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1 September 2011 Diversity of Frugivorous Flies (Diptera: Tephritidae and Lonchaeidae) and their Relationship with Host Plants (Angiospermae) in Environments of South Pantanal Region, Brazil
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Tephritidae and Lonchaeidae (Tephritoidea) are major pests of horticultural crops worldwide. Knowledge of the interactions between these flies and their host plants is needed for rational methods of population control. In the South Pantanal and adjacent areas in Brazil we sampled fruits from 92 plant species (22 orders and 36 families) in natural environments. Fifty-three species of plants were infested, and 39 not infested. Some aspects of the biology and patterns of species diversity, abundance, frequency, pupation period for males and conspecific females, and the interactions among species of frugivorous flies and their host plants were quantified. Twenty-six species of flies from 4 genera and 2 families were reared from the fruits: 17 species of Tephritidae (16 Anastrepha spp. and Ceratitis capitata), and 9 species of Lonchaeidae, comprising 8 species of Neosilba McAlpine, and 1 species of Lonchaea Fallén (Lonchaeidae). The lonchaeids infested 48 species of fruits, and the tephritids 30 species. The most polyphagous species were Neosilba zadolicha McAlpine & Steyskal (36 hosts), Neosilba pendula (Bezzi) (18 hosts), and Neosilba inesperata Strikis & Prado (14 hosts) (Lonchaeidae); and Anastrepha sororcula Zucchi (10 hosts), Ceratitis capitata (Wiedemann) (10 hosts), Anastrepha obliqua (Macquart) (7 hosts), and Anastrepha zenildae (6 hosts) (Tephritidae). All the males of Tephritidae (16 Anastrepha spp. and C. capitata) emerged before their conspecific females. Conversely, all females of the 8 species of Neosilba emerged in advance of their conspecific males.

The polyphagous and oligophagous species of Tephritidae (fruit flies) and Lonchaeidae (lance flies) (Tephritoidea) are the main pests of horticulture in the Neotropical Region. They are the cause of quarantine constraints imposed by many countries to curtail their entry, and they significantly influence commerce inside and outside of the countries producing fruits and vegetables around the world (Uchôa et al. 2002; Uchôa & Nicácio 2010). On the other hand, many stenophagous and monophagous tephritoid species are important as potential biological control agents for invading species of plants (Norrbom & McAlpine 1997), in the decomposition of fruits and cycling of nutrients in the food web, and as alternative hosts for the multiplication of parasitoids, which may reduce the populations of pest flies in orchards.

The Pantanal and Cerrado biomes host important components of Neotropical biodiversity, and the insects are among the taxa most poorly known in both environments (Myers et al. 2000; Junk et al. 2006). Frugivorous Tephritoidea (fruit flies and lance flies) are biodiverse in all Brazilian regions, but their interactions with their host plants are poorly studied, and surveys of the Cerrado and Pantanal biomes are scarce.

The determination of the host plant status for species of fruit flies on commercially important fruits is a controversial topic that frequently causes commercial disputes between countries around the world, and knowledge about the interactions among fruit flies and their host plants is missing for decades. One of the reasons for this delay is a methodological problem (Aluja & Mangan 2008). As pointed out by Aluja & Mangan (2008), first it is necessary to determine if a plant is a natural host, a conditional host (non-natural infestation that occurs when only one species of fruit is offered to a fruit fly species with no option of choice in laboratory conditions), or a non-host (when even in the laboratory under forced conditions the species of fruit fly does not oviposit in the only species of fruit offered as a resource). Some host plant records for fruit flies may be not trustworthy, because inappropriate methodology was applied to study fruit fly and plant interactions.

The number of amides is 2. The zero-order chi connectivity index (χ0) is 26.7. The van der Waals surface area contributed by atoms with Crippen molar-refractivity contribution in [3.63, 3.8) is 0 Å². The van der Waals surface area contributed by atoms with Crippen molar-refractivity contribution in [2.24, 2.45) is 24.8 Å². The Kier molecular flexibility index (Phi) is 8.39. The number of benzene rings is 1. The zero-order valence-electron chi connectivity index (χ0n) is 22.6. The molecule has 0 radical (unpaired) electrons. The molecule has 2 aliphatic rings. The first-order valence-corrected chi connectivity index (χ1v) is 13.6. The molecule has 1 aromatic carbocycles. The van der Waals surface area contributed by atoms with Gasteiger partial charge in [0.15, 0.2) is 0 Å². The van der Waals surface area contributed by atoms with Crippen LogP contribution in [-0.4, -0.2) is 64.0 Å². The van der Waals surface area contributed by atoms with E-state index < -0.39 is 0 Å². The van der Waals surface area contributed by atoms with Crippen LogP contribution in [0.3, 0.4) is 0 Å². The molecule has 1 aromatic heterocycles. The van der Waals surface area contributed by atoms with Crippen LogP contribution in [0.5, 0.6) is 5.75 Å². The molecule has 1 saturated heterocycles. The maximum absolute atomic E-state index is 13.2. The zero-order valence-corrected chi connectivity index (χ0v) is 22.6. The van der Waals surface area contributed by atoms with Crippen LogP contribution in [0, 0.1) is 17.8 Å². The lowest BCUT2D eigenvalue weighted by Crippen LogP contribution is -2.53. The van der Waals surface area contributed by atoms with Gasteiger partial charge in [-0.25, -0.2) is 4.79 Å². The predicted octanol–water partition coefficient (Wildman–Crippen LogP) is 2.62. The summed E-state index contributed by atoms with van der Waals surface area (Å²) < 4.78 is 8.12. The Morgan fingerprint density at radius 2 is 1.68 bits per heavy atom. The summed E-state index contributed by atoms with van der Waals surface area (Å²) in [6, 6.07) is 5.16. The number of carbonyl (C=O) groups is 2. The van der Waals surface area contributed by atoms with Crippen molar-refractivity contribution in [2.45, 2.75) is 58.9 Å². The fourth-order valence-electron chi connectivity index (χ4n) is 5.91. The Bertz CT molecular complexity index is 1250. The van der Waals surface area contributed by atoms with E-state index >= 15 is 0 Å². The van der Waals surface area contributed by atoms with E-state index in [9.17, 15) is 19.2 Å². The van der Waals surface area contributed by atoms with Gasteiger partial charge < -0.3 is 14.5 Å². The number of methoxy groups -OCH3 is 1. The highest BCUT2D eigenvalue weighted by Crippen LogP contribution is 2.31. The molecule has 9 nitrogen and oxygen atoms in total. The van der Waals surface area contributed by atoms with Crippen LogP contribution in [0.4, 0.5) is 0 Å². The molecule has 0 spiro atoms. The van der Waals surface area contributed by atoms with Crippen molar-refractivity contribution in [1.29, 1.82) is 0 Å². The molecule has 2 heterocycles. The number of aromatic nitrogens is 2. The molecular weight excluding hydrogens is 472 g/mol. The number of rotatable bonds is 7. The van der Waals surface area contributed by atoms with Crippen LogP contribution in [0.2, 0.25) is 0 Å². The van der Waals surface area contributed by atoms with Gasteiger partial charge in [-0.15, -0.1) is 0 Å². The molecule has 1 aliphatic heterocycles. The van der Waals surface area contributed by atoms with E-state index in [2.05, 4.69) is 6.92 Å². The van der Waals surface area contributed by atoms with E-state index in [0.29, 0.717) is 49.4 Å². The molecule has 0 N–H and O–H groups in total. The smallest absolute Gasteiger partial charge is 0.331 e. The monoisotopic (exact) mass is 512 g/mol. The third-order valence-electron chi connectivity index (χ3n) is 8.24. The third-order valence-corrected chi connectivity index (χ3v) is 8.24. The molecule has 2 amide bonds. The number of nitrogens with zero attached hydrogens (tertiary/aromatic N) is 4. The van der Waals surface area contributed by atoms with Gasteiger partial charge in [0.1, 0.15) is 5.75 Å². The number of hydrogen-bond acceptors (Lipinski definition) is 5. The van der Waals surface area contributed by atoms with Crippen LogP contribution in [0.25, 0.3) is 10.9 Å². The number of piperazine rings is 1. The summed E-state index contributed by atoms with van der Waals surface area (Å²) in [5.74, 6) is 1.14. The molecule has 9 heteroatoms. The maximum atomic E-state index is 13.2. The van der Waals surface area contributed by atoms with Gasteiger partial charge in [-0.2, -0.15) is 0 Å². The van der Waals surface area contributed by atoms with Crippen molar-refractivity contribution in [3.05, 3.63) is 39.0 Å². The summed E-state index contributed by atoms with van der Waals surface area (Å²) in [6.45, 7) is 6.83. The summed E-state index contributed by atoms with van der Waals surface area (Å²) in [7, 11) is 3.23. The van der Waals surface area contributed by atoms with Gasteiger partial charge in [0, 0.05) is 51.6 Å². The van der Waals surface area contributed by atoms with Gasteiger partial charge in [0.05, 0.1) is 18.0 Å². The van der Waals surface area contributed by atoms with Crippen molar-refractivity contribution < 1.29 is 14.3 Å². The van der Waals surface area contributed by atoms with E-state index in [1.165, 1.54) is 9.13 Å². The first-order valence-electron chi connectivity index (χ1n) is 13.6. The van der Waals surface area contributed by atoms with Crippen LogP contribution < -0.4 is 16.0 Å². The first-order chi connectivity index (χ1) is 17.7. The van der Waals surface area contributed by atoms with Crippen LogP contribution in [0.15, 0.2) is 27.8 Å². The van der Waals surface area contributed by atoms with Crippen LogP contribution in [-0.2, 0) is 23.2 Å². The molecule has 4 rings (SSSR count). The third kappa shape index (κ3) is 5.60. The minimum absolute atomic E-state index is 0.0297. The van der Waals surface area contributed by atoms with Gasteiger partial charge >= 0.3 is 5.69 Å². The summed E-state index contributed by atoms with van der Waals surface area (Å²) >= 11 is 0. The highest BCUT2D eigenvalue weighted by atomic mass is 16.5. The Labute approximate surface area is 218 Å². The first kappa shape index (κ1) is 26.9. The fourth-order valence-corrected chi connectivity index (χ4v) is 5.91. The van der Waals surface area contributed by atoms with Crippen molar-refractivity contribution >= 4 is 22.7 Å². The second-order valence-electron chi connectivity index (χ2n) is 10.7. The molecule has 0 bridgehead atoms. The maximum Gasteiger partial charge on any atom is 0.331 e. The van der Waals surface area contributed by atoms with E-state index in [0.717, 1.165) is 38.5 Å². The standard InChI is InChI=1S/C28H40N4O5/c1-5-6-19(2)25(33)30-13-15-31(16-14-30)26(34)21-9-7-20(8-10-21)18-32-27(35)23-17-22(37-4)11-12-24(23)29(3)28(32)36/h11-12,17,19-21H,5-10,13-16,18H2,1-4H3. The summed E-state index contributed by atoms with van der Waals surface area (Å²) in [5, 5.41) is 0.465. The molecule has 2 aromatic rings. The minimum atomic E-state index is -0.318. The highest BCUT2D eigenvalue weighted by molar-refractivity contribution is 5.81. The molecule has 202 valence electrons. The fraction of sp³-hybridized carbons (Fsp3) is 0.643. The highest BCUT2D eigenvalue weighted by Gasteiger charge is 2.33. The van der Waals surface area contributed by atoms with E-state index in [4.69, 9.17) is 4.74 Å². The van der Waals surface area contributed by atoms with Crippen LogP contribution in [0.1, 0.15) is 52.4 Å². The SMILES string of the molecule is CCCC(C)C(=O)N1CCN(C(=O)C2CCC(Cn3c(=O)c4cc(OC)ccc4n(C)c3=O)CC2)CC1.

Aluja & Mangan (2008) classify the species of fruit flies into four types, according to their ability to colonize host plants: the species that infest fruits of different families/orders of plants are polyphagous; those that develop in fruits of the same family are oligophagous; species that infest fruits of a single genus of plants are stenophagous, and finally, monophagous species of fruit flies colonize fruits of only a single species of plant.

The most species rich genera of frugivorous Tephritoidea in Brazil are Anastrepha Schiner (Tephritidae) and Neosilba McAlpine (Lonchaeidae), with 251 (Uramoto et al. 2008; Norrbom & Korytkowski 2009; Canal 2010; Uramoto & Zucchi 2010; Norrbom & Korytkowski 2011; Norrbom & Uchôa 2011), and 17 described species (Strikis & Prado 2005, 2009; Strikis & Lerena 2009), respectively.

No host plant is known for 51 of the 112 species of Anastrepha reported from Brazil, (Zucchi 2008; Garcia et al. 2008; Uramoto & Zucchi 2010; Uchôa & Nicácio 2010; Norrbom & Uchôa 2011). In the genus Anastrepha, some species are of economic importance in the American tropics and subtropics (Calkins & Malavasi 1995) and about half of the species of Neosilba have been associated with fruits and vegetables in the Neotropics.

Knowledge of trophic interactions between frugivorous Tephritoidea and their host plants is important to support strategies for integrated management of fruit fly pests (polyphagous or oligophagous), and for the conservation of stenophagous and monophagous species in their natural environments.